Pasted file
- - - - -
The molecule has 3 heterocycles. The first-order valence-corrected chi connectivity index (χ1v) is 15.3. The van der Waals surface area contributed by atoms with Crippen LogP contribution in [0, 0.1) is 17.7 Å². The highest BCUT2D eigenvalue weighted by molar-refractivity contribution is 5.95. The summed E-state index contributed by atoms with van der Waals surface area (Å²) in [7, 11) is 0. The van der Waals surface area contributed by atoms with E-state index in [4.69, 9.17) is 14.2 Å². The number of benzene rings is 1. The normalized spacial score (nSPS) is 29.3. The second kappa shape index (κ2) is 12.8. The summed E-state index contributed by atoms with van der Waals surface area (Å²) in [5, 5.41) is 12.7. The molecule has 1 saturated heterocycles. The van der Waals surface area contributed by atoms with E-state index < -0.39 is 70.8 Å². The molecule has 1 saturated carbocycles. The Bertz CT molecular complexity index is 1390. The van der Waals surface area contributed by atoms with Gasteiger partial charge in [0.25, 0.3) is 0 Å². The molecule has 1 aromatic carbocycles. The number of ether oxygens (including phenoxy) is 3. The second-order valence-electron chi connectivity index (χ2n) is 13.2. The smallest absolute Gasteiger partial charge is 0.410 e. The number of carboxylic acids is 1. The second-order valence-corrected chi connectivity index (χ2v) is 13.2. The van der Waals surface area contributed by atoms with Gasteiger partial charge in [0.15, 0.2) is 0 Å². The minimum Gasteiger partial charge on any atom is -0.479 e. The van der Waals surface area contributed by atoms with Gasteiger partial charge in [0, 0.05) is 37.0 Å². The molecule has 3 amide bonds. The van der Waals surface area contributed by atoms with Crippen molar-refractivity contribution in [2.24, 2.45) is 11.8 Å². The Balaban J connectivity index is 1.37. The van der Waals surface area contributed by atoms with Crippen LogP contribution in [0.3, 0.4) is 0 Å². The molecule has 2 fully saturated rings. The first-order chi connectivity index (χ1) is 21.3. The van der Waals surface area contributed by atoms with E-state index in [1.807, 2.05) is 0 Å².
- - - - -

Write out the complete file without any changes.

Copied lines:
The molecule has 3 heterocycles. The first-order valence-corrected chi connectivity index (χ1v) is 15.3. The van der Waals surface area contributed by atoms with Crippen LogP contribution in [0, 0.1) is 17.7 Å². The highest BCUT2D eigenvalue weighted by molar-refractivity contribution is 5.95. The summed E-state index contributed by atoms with van der Waals surface area (Å²) in [7, 11) is 0. The van der Waals surface area contributed by atoms with E-state index in [4.69, 9.17) is 14.2 Å². The number of benzene rings is 1. The normalized spacial score (nSPS) is 29.3. The second kappa shape index (κ2) is 12.8. The summed E-state index contributed by atoms with van der Waals surface area (Å²) in [5, 5.41) is 12.7. The molecule has 1 saturated heterocycles. The van der Waals surface area contributed by atoms with E-state index < -0.39 is 70.8 Å². The molecule has 1 saturated carbocycles. The Bertz CT molecular complexity index is 1390. The van der Waals surface area contributed by atoms with Gasteiger partial charge in [0.25, 0.3) is 0 Å². The molecule has 1 aromatic carbocycles. The number of ether oxygens (including phenoxy) is 3. The second-order valence-electron chi connectivity index (χ2n) is 13.2. The smallest absolute Gasteiger partial charge is 0.410 e. The number of carboxylic acids is 1. The second-order valence-corrected chi connectivity index (χ2v) is 13.2. The van der Waals surface area contributed by atoms with Gasteiger partial charge in [0.15, 0.2) is 0 Å². The minimum Gasteiger partial charge on any atom is -0.479 e. The van der Waals surface area contributed by atoms with Gasteiger partial charge in [0, 0.05) is 37.0 Å². The molecule has 3 amide bonds. The van der Waals surface area contributed by atoms with Crippen molar-refractivity contribution in [2.24, 2.45) is 11.8 Å². The Balaban J connectivity index is 1.37. The van der Waals surface area contributed by atoms with Crippen LogP contribution in [0.3, 0.4) is 0 Å². The molecule has 2 fully saturated rings. The first-order chi connectivity index (χ1) is 21.3. The van der Waals surface area contributed by atoms with E-state index in [1.807, 2.05) is 0 Å².